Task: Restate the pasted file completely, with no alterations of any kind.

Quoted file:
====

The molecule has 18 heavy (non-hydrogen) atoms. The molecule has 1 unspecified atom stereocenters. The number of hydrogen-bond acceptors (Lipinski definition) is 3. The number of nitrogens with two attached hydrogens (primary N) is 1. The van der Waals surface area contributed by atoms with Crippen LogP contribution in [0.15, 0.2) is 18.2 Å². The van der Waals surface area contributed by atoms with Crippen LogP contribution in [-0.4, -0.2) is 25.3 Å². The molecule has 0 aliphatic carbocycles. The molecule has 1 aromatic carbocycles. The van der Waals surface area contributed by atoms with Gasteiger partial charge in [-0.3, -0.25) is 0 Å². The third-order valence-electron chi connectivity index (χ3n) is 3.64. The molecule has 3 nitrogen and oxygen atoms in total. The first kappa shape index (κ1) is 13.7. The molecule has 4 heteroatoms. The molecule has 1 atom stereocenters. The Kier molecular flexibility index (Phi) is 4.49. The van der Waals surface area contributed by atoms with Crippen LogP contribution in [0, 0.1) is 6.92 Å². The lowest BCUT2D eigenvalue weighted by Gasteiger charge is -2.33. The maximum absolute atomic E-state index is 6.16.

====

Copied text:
The molecule has 18 heavy (non-hydrogen) atoms. The molecule has 1 unspecified atom stereocenters. The number of hydrogen-bond acceptors (Lipinski definition) is 3. The number of nitrogens with two attached hydrogens (primary N) is 1. The van der Waals surface area contributed by atoms with Crippen LogP contribution in [0.15, 0.2) is 18.2 Å². The van der Waals surface area contributed by atoms with Crippen LogP contribution in [-0.4, -0.2) is 25.3 Å². The molecule has 0 aliphatic carbocycles. The molecule has 1 aromatic carbocycles. The van der Waals surface area contributed by atoms with Gasteiger partial charge in [-0.3, -0.25) is 0 Å². The third-order valence-electron chi connectivity index (χ3n) is 3.64. The molecule has 3 nitrogen and oxygen atoms in total. The first kappa shape index (κ1) is 13.7. The molecule has 4 heteroatoms. The molecule has 1 atom stereocenters. The Kier molecular flexibility index (Phi) is 4.49. The van der Waals surface area contributed by atoms with Crippen LogP contribution in [0, 0.1) is 6.92 Å². The lowest BCUT2D eigenvalue weighted by Gasteiger charge is -2.33. The maximum absolute atomic E-state index is 6.16.